Red Bull guru Adrian Newey previews the bleak future of F1 from 2026


Formula 1 expert anticipates “much slower” cars for the near future, which is not very exciting for fans of the competitions

Adrian Newey, the renowned designer of Red Bull, has warned that F1 cars in 2026 will be “much slower” as the sport prepares for sweeping changes to power units. Just as the 2022 season marked a change in chassis regulations, 2026 will be a year of transition for the power unit, with new rules making it cheaper and more efficient to build and operate Formula 1 engines.

The new power units of F1 will run on fully sustainable fuels and will have three times the electrical power of current motors. Expensive components, such as the MGU-H (Motor Generating Unit – Heat), have driven down costs, attracting manufacturers such as Audi, Sling and Ford to join or rejoin the sport. Despite these modifications, the cars are expected to still produce over 1,000 horsepower, but use considerably less fuel.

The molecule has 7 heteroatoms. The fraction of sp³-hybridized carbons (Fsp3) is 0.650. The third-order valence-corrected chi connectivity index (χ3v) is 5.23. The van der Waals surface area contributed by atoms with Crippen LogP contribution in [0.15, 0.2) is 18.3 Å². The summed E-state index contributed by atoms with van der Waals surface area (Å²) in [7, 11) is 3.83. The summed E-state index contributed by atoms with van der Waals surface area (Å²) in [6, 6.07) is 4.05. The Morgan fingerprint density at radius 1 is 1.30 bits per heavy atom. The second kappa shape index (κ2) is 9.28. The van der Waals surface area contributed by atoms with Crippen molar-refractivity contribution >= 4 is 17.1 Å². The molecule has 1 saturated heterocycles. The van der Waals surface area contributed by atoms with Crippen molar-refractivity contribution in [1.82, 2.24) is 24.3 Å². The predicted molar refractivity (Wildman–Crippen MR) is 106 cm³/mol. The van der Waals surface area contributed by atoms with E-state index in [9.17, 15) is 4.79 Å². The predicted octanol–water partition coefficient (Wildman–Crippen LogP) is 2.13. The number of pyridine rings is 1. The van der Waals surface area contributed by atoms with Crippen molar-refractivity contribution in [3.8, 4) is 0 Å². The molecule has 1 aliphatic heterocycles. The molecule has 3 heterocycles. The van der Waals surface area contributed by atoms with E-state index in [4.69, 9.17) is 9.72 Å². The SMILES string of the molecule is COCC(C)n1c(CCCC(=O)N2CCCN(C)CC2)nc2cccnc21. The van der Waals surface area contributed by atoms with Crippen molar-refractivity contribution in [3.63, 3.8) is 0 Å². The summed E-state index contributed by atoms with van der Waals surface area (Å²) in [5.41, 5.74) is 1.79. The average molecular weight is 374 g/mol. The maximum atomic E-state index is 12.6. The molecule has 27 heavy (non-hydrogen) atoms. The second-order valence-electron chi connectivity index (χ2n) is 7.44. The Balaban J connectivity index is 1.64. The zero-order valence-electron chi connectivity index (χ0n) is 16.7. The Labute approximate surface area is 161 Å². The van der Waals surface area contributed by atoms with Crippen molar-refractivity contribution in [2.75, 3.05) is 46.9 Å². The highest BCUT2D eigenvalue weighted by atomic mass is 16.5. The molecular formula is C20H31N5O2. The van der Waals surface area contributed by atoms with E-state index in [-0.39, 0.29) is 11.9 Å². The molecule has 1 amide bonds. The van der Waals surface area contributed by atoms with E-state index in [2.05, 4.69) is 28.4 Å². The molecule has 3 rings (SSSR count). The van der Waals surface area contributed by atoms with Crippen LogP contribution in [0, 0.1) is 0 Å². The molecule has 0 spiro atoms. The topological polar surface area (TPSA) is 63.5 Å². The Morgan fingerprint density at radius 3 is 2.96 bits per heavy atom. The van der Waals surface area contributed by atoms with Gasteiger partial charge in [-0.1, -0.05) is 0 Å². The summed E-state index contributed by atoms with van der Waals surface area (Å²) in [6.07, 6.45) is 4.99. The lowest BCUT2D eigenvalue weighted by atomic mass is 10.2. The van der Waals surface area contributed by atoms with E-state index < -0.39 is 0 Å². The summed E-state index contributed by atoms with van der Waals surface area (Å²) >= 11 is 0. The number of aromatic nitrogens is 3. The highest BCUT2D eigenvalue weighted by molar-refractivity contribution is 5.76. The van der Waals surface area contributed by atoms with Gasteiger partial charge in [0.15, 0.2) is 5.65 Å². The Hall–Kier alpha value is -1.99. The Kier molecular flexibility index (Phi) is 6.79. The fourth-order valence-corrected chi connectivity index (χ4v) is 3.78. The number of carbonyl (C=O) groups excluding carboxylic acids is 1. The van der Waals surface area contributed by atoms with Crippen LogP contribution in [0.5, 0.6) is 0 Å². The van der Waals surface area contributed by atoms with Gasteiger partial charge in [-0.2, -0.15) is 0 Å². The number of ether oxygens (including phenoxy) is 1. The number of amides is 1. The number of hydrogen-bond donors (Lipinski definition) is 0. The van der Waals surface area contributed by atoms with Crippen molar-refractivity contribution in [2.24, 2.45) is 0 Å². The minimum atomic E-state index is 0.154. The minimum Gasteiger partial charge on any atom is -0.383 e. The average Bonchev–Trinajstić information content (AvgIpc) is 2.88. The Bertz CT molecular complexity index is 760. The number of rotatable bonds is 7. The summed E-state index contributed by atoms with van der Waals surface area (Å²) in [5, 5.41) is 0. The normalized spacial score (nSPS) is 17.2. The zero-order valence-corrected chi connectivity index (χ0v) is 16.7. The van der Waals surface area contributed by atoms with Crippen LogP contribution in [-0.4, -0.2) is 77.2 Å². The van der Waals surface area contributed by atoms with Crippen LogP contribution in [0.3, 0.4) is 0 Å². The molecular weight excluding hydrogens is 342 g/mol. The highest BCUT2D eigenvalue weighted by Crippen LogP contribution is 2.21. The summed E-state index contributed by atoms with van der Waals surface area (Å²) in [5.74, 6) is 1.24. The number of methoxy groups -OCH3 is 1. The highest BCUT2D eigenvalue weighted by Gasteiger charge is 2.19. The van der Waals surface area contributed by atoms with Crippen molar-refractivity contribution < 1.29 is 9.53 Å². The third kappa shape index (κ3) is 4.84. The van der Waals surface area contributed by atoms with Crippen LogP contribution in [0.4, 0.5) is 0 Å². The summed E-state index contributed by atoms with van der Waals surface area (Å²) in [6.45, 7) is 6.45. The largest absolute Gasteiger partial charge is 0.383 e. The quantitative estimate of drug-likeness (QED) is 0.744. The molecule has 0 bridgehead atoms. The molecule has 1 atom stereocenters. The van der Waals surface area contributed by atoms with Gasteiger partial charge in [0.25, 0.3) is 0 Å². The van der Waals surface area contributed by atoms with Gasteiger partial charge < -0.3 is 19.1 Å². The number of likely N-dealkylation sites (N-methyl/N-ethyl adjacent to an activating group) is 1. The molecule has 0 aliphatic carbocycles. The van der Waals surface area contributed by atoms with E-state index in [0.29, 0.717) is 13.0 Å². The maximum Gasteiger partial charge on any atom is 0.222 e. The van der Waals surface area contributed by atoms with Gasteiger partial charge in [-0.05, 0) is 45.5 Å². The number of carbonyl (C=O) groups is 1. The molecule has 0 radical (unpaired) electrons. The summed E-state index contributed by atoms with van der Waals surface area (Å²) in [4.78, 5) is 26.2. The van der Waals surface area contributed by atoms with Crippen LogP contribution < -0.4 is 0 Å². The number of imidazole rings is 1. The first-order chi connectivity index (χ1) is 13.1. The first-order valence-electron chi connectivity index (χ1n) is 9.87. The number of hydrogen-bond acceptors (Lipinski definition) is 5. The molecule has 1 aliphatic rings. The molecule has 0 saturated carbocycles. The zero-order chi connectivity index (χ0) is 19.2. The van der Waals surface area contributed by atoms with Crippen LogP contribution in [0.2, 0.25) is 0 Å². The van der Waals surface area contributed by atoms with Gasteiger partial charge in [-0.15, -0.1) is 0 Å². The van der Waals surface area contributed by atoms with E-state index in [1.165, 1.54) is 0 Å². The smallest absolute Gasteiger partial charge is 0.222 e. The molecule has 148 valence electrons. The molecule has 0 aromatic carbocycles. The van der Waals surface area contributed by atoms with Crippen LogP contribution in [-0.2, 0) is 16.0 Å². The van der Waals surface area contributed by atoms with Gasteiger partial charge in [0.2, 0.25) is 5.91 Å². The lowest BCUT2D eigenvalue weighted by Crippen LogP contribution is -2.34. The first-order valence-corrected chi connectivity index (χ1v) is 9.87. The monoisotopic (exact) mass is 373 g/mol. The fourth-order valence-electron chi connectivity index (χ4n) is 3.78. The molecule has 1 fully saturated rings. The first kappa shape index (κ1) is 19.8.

The dark future of F1 according to Adrian Newey

The impact of changes to F1 regulations

While the changes in regulations are certainly positive for the environment and for the pocket of the suppliers, one consequence could be that the F1 cars have already reached their maximum speed. This is precisely what Newey anticipates, suggesting that the 2026 regulations will force cars to be “quite a bit slower”.

“Everything is controlled by regulation, so if we didn’t have regulations, the cars of Formula 1 they would be ridiculous,” he said on Red Bull’s Talking Bull podcast. “They would be like rockets, which from a security point of view would be a big problem.” Although the need to improve safety has prevented F1 teams and designers from creating the fastest car ever, we have gradually seen top speed increase over the years.

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What is the fastest F1 car of all time?

Keke Rosberg kept for a long time the record for the fastest average lap when he reached an average speed of 259.01 km/h at Silverstone in 1985. It wasn’t until 19 years later that Juan Pablo Montoya broke that record with a speed of 259.83 km/h during qualifying for the Italian Grand Prix of 2004.

In 2018, Kimi Räikkönen set a new record with 263.586 km/h at Monza, and it was at this same circuit that Lewis Hamilton set the current fastest average speed, with 264.362 km/h in 2020, surpassing Räikkönen’s mark by just under eight tenths. As for the maximum speed reached in a race, that record belongs to Valtteri Bottas, who reached 372.5 km/h.


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